More new homes entered the pipeline in May than any other month since the end of the Great Recession. Total housing starts increased 5 percent in May to a seasonally adjusted annual rate pace of 1.35 million units, the Commerce Department reported Tuesday. That marks the highest housing starts since July 2007.
Broken out, single-family starts rose 3.9 percent to 939,000 units in May—the second-highest reading since the Great Recession. The multifamily sector increased 7.5 percent to 414,000 units. Single-family and multifamily production are now 9.8 percent and 13.6 percent higher, respectively, than a year ago.
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Rising interest rates and the economy are the top two current issues to watch in real estate, according to the Counselors of Real Estate’s Top Ten Issues Affecting Real Estate 2018-2019, a list of the biggest threats to the housing market. For the first time, CRE broke its annual list down into current and longer-term issues to watch during the industry’s next year.
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Many house hunters are under the mistaken impression that new construction is flawless, a perception that may be challenging to wrestle with if a seller’s home is surrounded by brand-new development. In reality, there can be just as many inspection issues with new builds as there are with resale properties. For buyers who are interested in purchasing new, it’s important to manage expectations and know that no home—no matter what age—is perfect. On the other hand, new homes do have some advantages because they’re not worn. Here are three pros and three cons of new construction.
You’d expect bidding wars in major cities such as San Francisco, Boston, and New York—but Akron, Ohio? The Midwestern town has seen the biggest spike in multiple-offer situations on listings in the nation, according to realtor.com®. And as housing demand picks up in the spring, ushering in the typically busy selling season across the nation, other unassuming metros are becoming hotbeds for buyer competition. “Multiple-offer scenarios are no longer reserved for the usual big, fast-moving markets,” says Javier Vivas, director of economic research at realtor.com®. “Demand for homes has spilled outward into secondary, smaller markets, and more buyers are gearing up to face fierce competition in more places around the country.”
Realtor.com® pinpointed the cities that have seen the most acute spikes in bidding wars by looking at the percentage of homes that have sold above their asking prices. The site evaluated listing and sales data from March 2015 to February 2016 and then compared it to data from March 2017 to February 2018. The following seven locales saw the biggest upticks in the percentages of homes selling above asking price:
1. Akron, Ohio
- Share of homes selling above ask: 20.6 percent
- Increase in the share of homes selling above ask: 91.7 percent
2. Worcester, Mass.
- Share of homes selling above ask: 41.5 percent
- Increase in the share of homes selling above ask: 88.1 percent
3. Lexington, Ky.
- Share of homes selling above ask: 22.7 percent
- Increase in the share of homes selling above ask: 86.4 percent
4. Irvine, Calif.
- Share of homes selling above ask: 30.3 percent
- Increase in the share of homes selling above ask: 85.5 percent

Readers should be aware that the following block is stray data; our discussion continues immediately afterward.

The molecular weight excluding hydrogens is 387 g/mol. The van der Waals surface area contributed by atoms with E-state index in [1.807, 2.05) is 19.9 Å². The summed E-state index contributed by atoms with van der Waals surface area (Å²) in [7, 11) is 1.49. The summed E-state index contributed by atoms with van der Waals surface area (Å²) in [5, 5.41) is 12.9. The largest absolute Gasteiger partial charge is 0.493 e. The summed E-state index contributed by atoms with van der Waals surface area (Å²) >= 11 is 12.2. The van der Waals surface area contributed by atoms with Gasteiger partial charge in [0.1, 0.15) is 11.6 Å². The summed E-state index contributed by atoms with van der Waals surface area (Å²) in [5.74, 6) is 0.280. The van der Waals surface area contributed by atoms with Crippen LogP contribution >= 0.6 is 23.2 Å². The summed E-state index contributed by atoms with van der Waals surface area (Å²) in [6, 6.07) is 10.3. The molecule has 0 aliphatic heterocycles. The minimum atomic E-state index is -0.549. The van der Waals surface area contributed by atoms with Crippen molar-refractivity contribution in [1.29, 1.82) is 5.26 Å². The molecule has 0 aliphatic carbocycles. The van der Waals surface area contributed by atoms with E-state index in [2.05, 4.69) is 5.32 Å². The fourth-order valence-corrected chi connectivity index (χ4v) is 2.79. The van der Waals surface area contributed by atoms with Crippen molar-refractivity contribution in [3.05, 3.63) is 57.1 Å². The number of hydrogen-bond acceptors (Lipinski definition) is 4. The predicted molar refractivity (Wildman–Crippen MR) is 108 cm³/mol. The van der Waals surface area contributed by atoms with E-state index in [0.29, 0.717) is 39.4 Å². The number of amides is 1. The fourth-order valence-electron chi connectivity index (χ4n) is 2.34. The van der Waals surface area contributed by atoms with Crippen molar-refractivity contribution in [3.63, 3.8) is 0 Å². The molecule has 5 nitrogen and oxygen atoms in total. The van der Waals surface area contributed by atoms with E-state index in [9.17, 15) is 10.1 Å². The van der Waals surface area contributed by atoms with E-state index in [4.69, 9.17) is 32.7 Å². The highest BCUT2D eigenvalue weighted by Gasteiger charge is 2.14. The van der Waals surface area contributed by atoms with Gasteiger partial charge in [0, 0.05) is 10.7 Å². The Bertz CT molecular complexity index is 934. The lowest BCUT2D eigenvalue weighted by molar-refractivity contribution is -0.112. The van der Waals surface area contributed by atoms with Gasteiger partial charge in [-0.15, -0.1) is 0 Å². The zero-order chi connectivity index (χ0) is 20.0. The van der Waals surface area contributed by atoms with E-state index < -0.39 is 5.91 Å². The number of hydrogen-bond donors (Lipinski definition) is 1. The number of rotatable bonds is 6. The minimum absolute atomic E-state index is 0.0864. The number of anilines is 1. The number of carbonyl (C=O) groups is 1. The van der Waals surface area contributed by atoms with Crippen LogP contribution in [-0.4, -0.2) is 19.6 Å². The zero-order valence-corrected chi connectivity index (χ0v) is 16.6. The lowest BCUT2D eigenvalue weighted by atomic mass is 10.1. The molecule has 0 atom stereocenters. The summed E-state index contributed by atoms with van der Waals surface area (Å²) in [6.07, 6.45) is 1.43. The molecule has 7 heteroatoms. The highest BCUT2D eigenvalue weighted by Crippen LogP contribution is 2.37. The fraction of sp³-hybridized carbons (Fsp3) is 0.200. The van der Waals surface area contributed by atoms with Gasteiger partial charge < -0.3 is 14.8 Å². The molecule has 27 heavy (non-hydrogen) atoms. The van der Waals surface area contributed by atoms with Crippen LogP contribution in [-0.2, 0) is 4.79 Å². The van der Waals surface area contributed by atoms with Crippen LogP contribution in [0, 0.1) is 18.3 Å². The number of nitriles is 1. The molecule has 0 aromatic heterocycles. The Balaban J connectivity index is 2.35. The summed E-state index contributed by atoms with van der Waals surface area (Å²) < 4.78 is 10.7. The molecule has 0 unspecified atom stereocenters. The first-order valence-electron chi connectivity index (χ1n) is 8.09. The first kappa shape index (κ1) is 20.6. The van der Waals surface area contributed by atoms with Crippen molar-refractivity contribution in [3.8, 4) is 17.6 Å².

5. Greensboro, N.C.
- Share of homes selling above ask: 29 percent
- Increase in the share of homes selling above ask: 81 percent
6. Sioux Falls, S.D.
- Share of homes selling above ask: 32.8 percent
- Increase in the share of homes selling above ask: 74.2 percent
7. Madison, Wis.
- Share of homes selling above ask: 40.9 percent
- Increase in the share of homes selling above ask: 73.4 percent
Source: “Housing Knife Fights! 10 Surprising Cities Where Bidding Wars Are Booming,” realtor.com®
Getting a mortgage is, by general consensus, the most treacherous part of buying a home. In a recent survey, 42% of home buyers said they found the mortgage experience “stressful,” and 32% found it “complicated.” Even lenders agree that it’s often a struggle.
“A lot can go wrong,” says Staci Titsworth, regional manager at PNC Mortgage in Pittsburgh.
If you’re out to buy a home, you have to be vigilant. To clue you into the pitfalls, here are six of the most common ways people mess up getting a mortgage.
Black is making a comeback in home design, with black fixtures, appliances, and furniture emerging as hot trends for the new year. Ryan Brown of Brown Design Group in Southern California predicts that black fixtures will replace brass as the most trendy home hardware in 2018. “They look great in modern applications, as well as transitional homes,” he told realtor.com®. “And the best part is no water spots to clean off.”
Matted black furniture also will gain popularity in 2018, says Amy Chernoff, vice president of marketing for AJ Madison, an appliance and fixture retailer. Black goes with anything, and in matte finishes, it’s easier to clean than lighter, polished metals. Also, Chernoff predicts that black stainless appliances—an alternative to the shiny finish of stainless steel—likely will become trendier in the new year. “The smudge-resistant, minimal and sleek look was in line with 2017 kitchen trends,” Chernoff told Kitchen & Bath Design News.
Source: REALTOR Magazine
The front porch—a classic feature of American homes—is making a comeback but with a twist.
Younger crowds are literally turning porches into stages. “Porchfest” is growing in popularity across the country, in which neighborhood music festivals pop up that are enjoyed from homeowners’ front porches.
The Atlantic Monthly’s CityLab reports: “In the Instagram age, the front steps have become places to see and be seen, throw a rocking concert or party, and to foster metropolitan community in a walk-by, stop-in-for-wine sense.”
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